Other clinical data demonstrate that neurofeedback training induces amelioration of attention in patients with closed head injury [9] and also induces improvement in cognitive functioning associated with changes in the electroencephalogram (EEG) as measured by Q-EEG maps.

cortisol_TBI
Fig 1 Example of raised cortisol levels after Traumatic Brain Injury [2]

The biological basis for neuropsychological rehabilitation is neural plasticity, the ability of neural cells to naturally remodel in response to environmental stimuli. Neural plasticity is key in the spontaneous recovery from TBI, which generally takes place within the first 3 months after the injury [10].

Stress significantly affects normal recovery in patients with TBI and the reduction of post-traumatic stress is often associated with a reduction of Post-concussive symptoms [11], In this context, EEG neurofeedback training is used to develop the appropriate mental resources to cope with stress directly altering the biochemical and physiological underpinnings [12].

A recent study supports this view, showing that the use of alpha-theta neurofeedback training as a relaxation protocol induced a reduction in perceived stress in patients with TBI and, most importantly, a reduction of serum cortisol levels during the early stages after concussion, with implications for the acute recovery phase [13].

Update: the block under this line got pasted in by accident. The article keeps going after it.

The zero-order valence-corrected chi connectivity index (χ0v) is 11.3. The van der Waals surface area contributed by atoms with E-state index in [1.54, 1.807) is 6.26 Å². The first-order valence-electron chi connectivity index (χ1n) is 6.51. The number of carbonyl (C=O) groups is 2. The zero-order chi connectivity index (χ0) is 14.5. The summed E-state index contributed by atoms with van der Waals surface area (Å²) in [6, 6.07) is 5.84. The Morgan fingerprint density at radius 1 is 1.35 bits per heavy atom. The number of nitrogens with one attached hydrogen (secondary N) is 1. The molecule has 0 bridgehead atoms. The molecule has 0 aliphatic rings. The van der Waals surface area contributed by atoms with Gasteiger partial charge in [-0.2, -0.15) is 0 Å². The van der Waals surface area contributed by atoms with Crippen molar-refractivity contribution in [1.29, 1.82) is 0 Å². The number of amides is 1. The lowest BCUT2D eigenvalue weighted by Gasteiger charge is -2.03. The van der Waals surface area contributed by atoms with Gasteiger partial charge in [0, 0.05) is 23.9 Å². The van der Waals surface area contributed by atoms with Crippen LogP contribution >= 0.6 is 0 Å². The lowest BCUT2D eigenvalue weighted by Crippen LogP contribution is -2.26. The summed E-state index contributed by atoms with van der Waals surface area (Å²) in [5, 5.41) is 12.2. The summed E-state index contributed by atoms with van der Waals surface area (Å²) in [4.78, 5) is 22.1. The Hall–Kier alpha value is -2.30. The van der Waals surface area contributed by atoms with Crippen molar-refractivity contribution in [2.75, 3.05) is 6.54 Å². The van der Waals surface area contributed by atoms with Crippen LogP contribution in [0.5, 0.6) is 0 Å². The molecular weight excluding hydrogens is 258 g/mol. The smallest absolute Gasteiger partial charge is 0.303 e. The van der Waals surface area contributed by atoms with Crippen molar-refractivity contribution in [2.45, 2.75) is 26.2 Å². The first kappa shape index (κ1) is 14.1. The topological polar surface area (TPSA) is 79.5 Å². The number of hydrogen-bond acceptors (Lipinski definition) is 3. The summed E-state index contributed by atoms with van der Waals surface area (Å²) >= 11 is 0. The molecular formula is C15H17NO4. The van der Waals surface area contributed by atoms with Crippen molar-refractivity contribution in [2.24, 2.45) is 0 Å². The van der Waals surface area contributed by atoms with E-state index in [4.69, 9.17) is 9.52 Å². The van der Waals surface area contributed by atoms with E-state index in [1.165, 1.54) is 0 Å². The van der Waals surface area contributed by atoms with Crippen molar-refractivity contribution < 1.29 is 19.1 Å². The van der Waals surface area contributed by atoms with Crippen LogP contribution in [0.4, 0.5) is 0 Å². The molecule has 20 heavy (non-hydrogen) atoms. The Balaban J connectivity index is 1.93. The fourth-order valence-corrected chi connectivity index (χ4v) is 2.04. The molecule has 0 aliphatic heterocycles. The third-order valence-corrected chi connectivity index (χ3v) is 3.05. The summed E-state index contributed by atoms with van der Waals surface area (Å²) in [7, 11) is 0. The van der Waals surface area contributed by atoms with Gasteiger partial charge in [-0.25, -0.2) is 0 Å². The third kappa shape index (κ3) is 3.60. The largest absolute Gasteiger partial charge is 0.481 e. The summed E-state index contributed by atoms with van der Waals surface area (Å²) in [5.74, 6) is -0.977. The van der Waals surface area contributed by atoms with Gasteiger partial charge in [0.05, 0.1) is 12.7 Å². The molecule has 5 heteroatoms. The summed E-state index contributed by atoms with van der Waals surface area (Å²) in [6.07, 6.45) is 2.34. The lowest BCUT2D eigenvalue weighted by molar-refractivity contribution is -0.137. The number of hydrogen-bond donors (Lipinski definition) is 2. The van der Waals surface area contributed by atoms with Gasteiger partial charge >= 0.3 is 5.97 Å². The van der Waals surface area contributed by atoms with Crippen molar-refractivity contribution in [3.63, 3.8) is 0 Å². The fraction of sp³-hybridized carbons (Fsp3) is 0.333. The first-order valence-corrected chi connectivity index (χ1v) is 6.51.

Alpha/theta training has been extensively used in neurofeedback research as a therapeutic strategy to reduce stress [14, 15] and also in patients with severe depression or anxiety [16, 17]. The ability of this protocol to reduce serum cortisol levels suggests that its effects on stress levels and anxiety/depressive symptoms might be mediated by the modulation of inflammatory reactions in the brain similarly to what has been observed in studies with antidepressants and anxiolytic agents [18].

Summary and conclusions

Patients with TBI typically exhibit significant increase in stress immediately after brain concussion, with associated increase of serum cortisol levels. Similarly to established pharmacotherapy, neurofeedback training in these patients has been shown to reliably reduce stress, supporting the spontaneous recovery.

References

 

  1. Bryant, R., Post-traumatic stress disorder vs traumatic brain injury. Dialogues Clin Neurosci, 2011. 13(3): p. 251-62.
  2. Niederland, T., et al., Abnormalities of pituitary function after traumatic brain injury in children. J Neurotrauma, 2007. 24(1): p. 119-27.